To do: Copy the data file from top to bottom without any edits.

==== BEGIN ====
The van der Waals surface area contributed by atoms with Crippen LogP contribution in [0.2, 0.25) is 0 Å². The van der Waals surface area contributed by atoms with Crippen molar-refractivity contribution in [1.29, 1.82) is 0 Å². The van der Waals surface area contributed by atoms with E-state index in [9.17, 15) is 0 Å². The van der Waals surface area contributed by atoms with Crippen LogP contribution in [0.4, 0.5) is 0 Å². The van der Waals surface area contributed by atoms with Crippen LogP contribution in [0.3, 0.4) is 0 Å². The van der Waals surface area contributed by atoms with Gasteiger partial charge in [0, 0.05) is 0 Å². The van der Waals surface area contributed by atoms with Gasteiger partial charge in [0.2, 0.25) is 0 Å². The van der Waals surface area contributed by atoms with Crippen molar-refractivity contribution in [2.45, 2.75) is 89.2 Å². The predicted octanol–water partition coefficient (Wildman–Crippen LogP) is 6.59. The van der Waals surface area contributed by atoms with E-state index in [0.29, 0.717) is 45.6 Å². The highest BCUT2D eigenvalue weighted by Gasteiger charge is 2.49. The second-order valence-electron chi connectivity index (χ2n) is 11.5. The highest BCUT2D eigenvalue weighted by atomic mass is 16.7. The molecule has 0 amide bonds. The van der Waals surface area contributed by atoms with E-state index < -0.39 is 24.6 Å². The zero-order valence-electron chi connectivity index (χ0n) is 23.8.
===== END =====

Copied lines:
The van der Waals surface area contributed by atoms with Crippen LogP contribution in [0.2, 0.25) is 0 Å². The van der Waals surface area contributed by atoms with Crippen molar-refractivity contribution in [1.29, 1.82) is 0 Å². The van der Waals surface area contributed by atoms with E-state index in [9.17, 15) is 0 Å². The van der Waals surface area contributed by atoms with Crippen LogP contribution in [0.4, 0.5) is 0 Å². The van der Waals surface area contributed by atoms with Crippen LogP contribution in [0.3, 0.4) is 0 Å². The van der Waals surface area contributed by atoms with Gasteiger partial charge in [0, 0.05) is 0 Å². The van der Waals surface area contributed by atoms with Gasteiger partial charge in [0.2, 0.25) is 0 Å². The van der Waals surface area contributed by atoms with Crippen molar-refractivity contribution in [2.45, 2.75) is 89.2 Å². The predicted octanol–water partition coefficient (Wildman–Crippen LogP) is 6.59. The van der Waals surface area contributed by atoms with E-state index in [0.29, 0.717) is 45.6 Å². The highest BCUT2D eigenvalue weighted by Gasteiger charge is 2.49. The second-order valence-electron chi connectivity index (χ2n) is 11.5. The highest BCUT2D eigenvalue weighted by atomic mass is 16.7. The molecule has 0 amide bonds. The van der Waals surface area contributed by atoms with E-state index < -0.39 is 24.6 Å². The zero-order valence-electron chi connectivity index (χ0n) is 23.8.